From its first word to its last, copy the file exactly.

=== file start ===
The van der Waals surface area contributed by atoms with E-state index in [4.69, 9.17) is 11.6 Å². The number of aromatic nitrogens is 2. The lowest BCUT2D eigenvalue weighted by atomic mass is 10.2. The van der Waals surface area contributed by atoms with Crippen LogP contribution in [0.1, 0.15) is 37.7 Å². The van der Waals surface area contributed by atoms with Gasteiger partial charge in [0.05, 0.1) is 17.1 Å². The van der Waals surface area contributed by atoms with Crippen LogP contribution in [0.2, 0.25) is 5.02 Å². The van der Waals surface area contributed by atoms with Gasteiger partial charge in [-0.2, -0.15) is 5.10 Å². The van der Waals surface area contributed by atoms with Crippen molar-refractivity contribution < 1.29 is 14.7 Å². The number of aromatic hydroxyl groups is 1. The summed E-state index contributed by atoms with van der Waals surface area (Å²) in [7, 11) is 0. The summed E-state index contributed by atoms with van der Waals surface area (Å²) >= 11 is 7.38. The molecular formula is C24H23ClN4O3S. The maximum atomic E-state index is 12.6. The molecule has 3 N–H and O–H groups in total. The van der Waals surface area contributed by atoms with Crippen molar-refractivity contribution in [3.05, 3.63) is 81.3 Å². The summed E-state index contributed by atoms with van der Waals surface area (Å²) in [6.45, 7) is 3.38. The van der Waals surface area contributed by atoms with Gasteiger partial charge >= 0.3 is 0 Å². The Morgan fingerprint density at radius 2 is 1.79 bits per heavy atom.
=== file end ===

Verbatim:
The van der Waals surface area contributed by atoms with E-state index in [4.69, 9.17) is 11.6 Å². The number of aromatic nitrogens is 2. The lowest BCUT2D eigenvalue weighted by atomic mass is 10.2. The van der Waals surface area contributed by atoms with Crippen LogP contribution in [0.1, 0.15) is 37.7 Å². The van der Waals surface area contributed by atoms with Gasteiger partial charge in [0.05, 0.1) is 17.1 Å². The van der Waals surface area contributed by atoms with Crippen LogP contribution in [0.2, 0.25) is 5.02 Å². The van der Waals surface area contributed by atoms with Gasteiger partial charge in [-0.2, -0.15) is 5.10 Å². The van der Waals surface area contributed by atoms with Crippen molar-refractivity contribution < 1.29 is 14.7 Å². The number of aromatic hydroxyl groups is 1. The summed E-state index contributed by atoms with van der Waals surface area (Å²) in [7, 11) is 0. The summed E-state index contributed by atoms with van der Waals surface area (Å²) >= 11 is 7.38. The molecular formula is C24H23ClN4O3S. The maximum atomic E-state index is 12.6. The molecule has 3 N–H and O–H groups in total. The van der Waals surface area contributed by atoms with Crippen molar-refractivity contribution in [3.05, 3.63) is 81.3 Å². The summed E-state index contributed by atoms with van der Waals surface area (Å²) in [6.45, 7) is 3.38. The van der Waals surface area contributed by atoms with Gasteiger partial charge >= 0.3 is 0 Å². The Morgan fingerprint density at radius 2 is 1.79 bits per heavy atom.